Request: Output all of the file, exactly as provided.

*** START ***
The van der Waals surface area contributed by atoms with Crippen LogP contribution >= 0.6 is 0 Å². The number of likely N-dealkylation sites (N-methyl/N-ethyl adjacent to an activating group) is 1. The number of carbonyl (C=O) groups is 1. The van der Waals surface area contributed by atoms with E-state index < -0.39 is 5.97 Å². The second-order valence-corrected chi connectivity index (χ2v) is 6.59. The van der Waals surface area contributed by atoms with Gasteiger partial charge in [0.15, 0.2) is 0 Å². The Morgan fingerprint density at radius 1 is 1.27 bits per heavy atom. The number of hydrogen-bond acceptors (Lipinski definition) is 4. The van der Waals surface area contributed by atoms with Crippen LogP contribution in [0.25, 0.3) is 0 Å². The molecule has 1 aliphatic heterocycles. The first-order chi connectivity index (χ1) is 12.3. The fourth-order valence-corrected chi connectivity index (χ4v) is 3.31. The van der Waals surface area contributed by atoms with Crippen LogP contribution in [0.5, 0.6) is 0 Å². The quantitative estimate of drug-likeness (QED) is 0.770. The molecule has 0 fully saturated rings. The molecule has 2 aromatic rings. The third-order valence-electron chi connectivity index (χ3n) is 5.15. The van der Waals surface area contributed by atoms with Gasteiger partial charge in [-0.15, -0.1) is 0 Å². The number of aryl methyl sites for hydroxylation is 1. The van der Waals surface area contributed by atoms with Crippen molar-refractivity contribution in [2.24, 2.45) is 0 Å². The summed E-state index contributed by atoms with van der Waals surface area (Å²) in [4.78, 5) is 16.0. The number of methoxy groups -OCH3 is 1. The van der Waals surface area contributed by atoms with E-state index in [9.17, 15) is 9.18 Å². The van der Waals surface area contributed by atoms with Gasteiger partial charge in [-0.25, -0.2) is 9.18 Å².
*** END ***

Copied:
The van der Waals surface area contributed by atoms with Crippen LogP contribution >= 0.6 is 0 Å². The number of likely N-dealkylation sites (N-methyl/N-ethyl adjacent to an activating group) is 1. The number of carbonyl (C=O) groups is 1. The van der Waals surface area contributed by atoms with E-state index < -0.39 is 5.97 Å². The second-order valence-corrected chi connectivity index (χ2v) is 6.59. The van der Waals surface area contributed by atoms with Gasteiger partial charge in [0.15, 0.2) is 0 Å². The Morgan fingerprint density at radius 1 is 1.27 bits per heavy atom. The number of hydrogen-bond acceptors (Lipinski definition) is 4. The van der Waals surface area contributed by atoms with Crippen LogP contribution in [0.25, 0.3) is 0 Å². The molecule has 1 aliphatic heterocycles. The first-order chi connectivity index (χ1) is 12.3. The fourth-order valence-corrected chi connectivity index (χ4v) is 3.31. The van der Waals surface area contributed by atoms with Crippen LogP contribution in [0.5, 0.6) is 0 Å². The quantitative estimate of drug-likeness (QED) is 0.770. The molecule has 0 fully saturated rings. The molecule has 2 aromatic rings. The third-order valence-electron chi connectivity index (χ3n) is 5.15. The van der Waals surface area contributed by atoms with Gasteiger partial charge in [-0.15, -0.1) is 0 Å². The number of aryl methyl sites for hydroxylation is 1. The van der Waals surface area contributed by atoms with Crippen molar-refractivity contribution in [2.24, 2.45) is 0 Å². The summed E-state index contributed by atoms with van der Waals surface area (Å²) in [4.78, 5) is 16.0. The number of methoxy groups -OCH3 is 1. The van der Waals surface area contributed by atoms with E-state index in [9.17, 15) is 9.18 Å². The van der Waals surface area contributed by atoms with Gasteiger partial charge in [-0.25, -0.2) is 9.18 Å².